« Reply #7 on: June 30, 2011, 05:01:28 PM »
I have one piece of swimsuit fabric bought as a remant but I've never actaully tried to sew it up.
Not entirely sure where it is....

Offline scottiesews

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Re: Sewing a swimsuit?
« Reply #8 on: July 03, 2011, 06:39:19 PM »
I've made a few from swimwear fabric bought from Fabricland not recently though.  I also used swimsuit elastic bought from English Couture, bottom of the page, it isn't supposed to rot from the chlorine.  I used the Kwik Sew book patterns & followed their instructions, using a 3 step zigzag for the elastic & a 3 thread overlock for the seams, I used ordinary Gutterman thread as that was all I had.  As kbenco said, only stretch the leg elastic at the back to cup under.  Also do check the pattern you use against a suit that you already have that fits well.  Mine all turned out long enough & wide enough but a bit low at the front neckline!
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Offline ejvc

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Re: Sewing a swimsuit?
« Reply #9 on: July 03, 2011, 06:53:19 PM »
I made a toddler suit today for Charlotte, using clear elastic in the legs, and a pattern from Ottobre.  I totally messed up the leg elastic: wrong length (a little too long, although I tried the stretching as directed it didn't really work). Also the sewing it down was a NIGHTMARE.  More samples needed. However the straps, folded in three and stitch with 4mm twin needle, are pretty good, as was the binding (serge, flip to back, twin needle).  I had no problem with the crotch gusset either. I used the three-thread "super stretch" stitch on the serger.  Charlotte immediately wore it to the paddling pool and loved it, saggy butt and all (the suit, not her!).

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Offline Karen Roth

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Re: Sewing a swimsuit?
« Reply #10 on: July 04, 2011, 02:04:10 AM »
Oh Elizabeth I feel your pain on the clear elastic.  I know many swear by it for swim/exercise wear and other uses but we have never bonded.  I don't like/use it for a shoulder stabilizer, swimsuit elastic, no machine, no foot, no stitch I have ever used on any garment has ever enabled me to stitch it in without it being a mess.  I just have to look at the common denominator - it's me.  Luckily there are many alternatives.  I use the beige swimwear elastic (specifically marked as such).  It comes in 1/4" and 3/8" widths where I've gotten it (and oddly I find one much more stretchy/loose than the other, I generally go with the 3/8").  It is easy to handle and stitch in, doesn't get all bunched up, waste time with the seam ripper, or bring on the barrage of colorful language... ::)
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Offline shams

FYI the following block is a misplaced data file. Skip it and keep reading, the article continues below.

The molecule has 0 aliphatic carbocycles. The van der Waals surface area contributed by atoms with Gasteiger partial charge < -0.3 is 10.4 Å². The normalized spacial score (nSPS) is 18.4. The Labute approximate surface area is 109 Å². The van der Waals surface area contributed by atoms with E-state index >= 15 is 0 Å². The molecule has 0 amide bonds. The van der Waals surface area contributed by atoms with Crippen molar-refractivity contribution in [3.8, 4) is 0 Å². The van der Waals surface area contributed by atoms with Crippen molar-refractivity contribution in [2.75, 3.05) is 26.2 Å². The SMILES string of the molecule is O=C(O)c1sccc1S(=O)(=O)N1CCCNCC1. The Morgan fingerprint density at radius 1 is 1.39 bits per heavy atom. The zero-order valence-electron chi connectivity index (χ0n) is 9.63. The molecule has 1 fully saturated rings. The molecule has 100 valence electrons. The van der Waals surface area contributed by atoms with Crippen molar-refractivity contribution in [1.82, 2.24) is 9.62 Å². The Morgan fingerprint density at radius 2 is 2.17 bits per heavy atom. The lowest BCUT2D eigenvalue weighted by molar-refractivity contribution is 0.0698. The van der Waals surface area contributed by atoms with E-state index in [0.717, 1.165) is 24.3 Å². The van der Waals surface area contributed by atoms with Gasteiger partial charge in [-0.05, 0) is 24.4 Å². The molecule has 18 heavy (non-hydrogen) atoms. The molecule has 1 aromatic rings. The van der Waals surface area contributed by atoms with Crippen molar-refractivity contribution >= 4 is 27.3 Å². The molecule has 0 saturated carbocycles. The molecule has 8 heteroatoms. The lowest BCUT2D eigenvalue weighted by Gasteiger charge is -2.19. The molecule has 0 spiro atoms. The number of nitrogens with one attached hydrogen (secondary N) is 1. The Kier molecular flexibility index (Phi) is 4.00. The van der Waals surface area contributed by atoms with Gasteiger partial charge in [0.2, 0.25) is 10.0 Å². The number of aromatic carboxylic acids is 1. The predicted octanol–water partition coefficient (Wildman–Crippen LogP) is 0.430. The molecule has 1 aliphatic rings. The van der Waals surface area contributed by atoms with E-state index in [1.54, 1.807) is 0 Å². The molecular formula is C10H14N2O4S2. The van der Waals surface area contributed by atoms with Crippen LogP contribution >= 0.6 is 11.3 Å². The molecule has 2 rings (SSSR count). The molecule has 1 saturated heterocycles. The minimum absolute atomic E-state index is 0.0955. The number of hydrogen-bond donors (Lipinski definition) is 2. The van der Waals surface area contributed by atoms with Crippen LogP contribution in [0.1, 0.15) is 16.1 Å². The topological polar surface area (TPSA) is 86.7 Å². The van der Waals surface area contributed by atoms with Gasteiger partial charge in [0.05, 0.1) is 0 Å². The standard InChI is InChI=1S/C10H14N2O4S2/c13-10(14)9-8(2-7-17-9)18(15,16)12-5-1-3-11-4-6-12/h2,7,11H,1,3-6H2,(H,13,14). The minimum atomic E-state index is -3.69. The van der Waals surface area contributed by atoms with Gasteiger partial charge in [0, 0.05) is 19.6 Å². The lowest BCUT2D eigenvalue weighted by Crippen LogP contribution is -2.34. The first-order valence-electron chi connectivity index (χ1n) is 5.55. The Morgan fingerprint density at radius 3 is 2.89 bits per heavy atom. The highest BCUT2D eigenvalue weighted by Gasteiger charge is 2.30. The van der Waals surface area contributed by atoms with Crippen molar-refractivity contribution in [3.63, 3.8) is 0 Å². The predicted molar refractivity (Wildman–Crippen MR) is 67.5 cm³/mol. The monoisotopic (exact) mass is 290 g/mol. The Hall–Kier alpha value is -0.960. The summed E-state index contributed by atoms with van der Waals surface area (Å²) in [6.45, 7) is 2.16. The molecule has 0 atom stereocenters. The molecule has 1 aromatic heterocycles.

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Re: Sewing a swimsuit?
« Reply #11 on: July 04, 2011, 02:45:20 AM »
I have kinda paid attention and Kathryn (fzxdoc) likes a particular clear elastic from Hancocks, I think.  It has a more "powdery" finish, she says.  But she also says it seems to be discontinued sold on a roll.  I've never bought any, but have wished I had some when stabilizing the shoulders of a garment in an unstable knit.

Offline Jane S

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Re: Sewing a swimsuit?
« Reply #12 on: July 04, 2011, 03:13:15 AM »
I purchased some a couple of weeks ago from my Hancock.  It was on a roll and sold by the yard.

Jane

Offline Pipsy

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Re: Sewing a swimsuit?
« Reply #13 on: July 04, 2011, 07:57:22 AM »
I can't be sure, but I don't think clear elastic is the best choice for a bathing suit. I have known it to snap. The beige elastic is the elastic meant for bathing suits as it is chlorine resistant and it does stretch more than the clear making it easier to sew.  Unfortunately not all bathing suit fabric is chlorine resistant.  I do wonder, however, if some stretch fabric purchased for bathing suits (by me and others) may be the fabric meant for dancing costumes.  The best swim suit fabric that I purchased as swim suit fabric was heavier than the dancing costume fabric.  The store I purchased my suit fabric from is now closed down but I seem to recall that they had all the stretch fabric piled together and it wasn't labelled and the staff didn't know.  Best choice if one wants the stretchy stuff is to purchase from a store that sells athletic fabric and the staff knows the fabric quality. I agree with su-sews that the poly stretch fabric is best. The stuff I have found is a heavier texture and not quite as stretchy as the nylon. 
If I stitch fast enough does it count as an aerobic exercise?